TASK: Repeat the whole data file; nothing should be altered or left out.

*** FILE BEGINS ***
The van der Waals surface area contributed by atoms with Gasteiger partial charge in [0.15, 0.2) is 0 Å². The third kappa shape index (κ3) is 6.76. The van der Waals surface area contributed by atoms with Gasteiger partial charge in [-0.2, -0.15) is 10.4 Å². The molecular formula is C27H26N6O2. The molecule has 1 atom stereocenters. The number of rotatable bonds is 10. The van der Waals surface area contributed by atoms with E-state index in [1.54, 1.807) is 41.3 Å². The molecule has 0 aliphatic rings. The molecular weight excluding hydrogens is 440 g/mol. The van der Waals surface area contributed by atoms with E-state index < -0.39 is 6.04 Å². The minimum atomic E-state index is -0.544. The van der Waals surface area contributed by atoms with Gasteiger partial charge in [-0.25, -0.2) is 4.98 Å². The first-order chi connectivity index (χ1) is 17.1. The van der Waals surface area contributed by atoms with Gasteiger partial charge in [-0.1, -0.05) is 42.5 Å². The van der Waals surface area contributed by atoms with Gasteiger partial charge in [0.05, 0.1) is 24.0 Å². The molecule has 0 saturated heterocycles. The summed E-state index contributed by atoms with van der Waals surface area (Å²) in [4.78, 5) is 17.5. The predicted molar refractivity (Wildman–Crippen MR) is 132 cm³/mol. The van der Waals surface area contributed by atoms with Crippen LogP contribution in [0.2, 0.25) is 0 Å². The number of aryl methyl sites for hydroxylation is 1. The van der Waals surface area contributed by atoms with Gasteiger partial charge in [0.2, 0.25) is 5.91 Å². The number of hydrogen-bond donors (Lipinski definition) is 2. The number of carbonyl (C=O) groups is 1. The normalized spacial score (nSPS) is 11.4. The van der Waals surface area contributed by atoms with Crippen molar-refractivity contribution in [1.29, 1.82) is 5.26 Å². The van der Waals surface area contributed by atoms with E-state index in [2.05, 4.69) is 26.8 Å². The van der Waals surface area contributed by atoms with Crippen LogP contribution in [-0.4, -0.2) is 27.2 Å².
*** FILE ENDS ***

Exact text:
The van der Waals surface area contributed by atoms with Gasteiger partial charge in [0.15, 0.2) is 0 Å². The third kappa shape index (κ3) is 6.76. The van der Waals surface area contributed by atoms with Gasteiger partial charge in [-0.2, -0.15) is 10.4 Å². The molecular formula is C27H26N6O2. The molecule has 1 atom stereocenters. The number of rotatable bonds is 10. The van der Waals surface area contributed by atoms with E-state index in [1.54, 1.807) is 41.3 Å². The molecule has 0 aliphatic rings. The molecular weight excluding hydrogens is 440 g/mol. The van der Waals surface area contributed by atoms with E-state index < -0.39 is 6.04 Å². The minimum atomic E-state index is -0.544. The van der Waals surface area contributed by atoms with Gasteiger partial charge in [-0.25, -0.2) is 4.98 Å². The first-order chi connectivity index (χ1) is 17.1. The van der Waals surface area contributed by atoms with Gasteiger partial charge in [-0.1, -0.05) is 42.5 Å². The van der Waals surface area contributed by atoms with Gasteiger partial charge in [0.05, 0.1) is 24.0 Å². The molecule has 0 saturated heterocycles. The summed E-state index contributed by atoms with van der Waals surface area (Å²) in [4.78, 5) is 17.5. The predicted molar refractivity (Wildman–Crippen MR) is 132 cm³/mol. The van der Waals surface area contributed by atoms with Crippen LogP contribution in [0.2, 0.25) is 0 Å². The number of aryl methyl sites for hydroxylation is 1. The van der Waals surface area contributed by atoms with Gasteiger partial charge in [0.2, 0.25) is 5.91 Å². The number of hydrogen-bond donors (Lipinski definition) is 2. The number of carbonyl (C=O) groups is 1. The normalized spacial score (nSPS) is 11.4. The van der Waals surface area contributed by atoms with Crippen molar-refractivity contribution in [1.29, 1.82) is 5.26 Å². The van der Waals surface area contributed by atoms with E-state index in [2.05, 4.69) is 26.8 Å². The van der Waals surface area contributed by atoms with Crippen LogP contribution in [-0.4, -0.2) is 27.2 Å².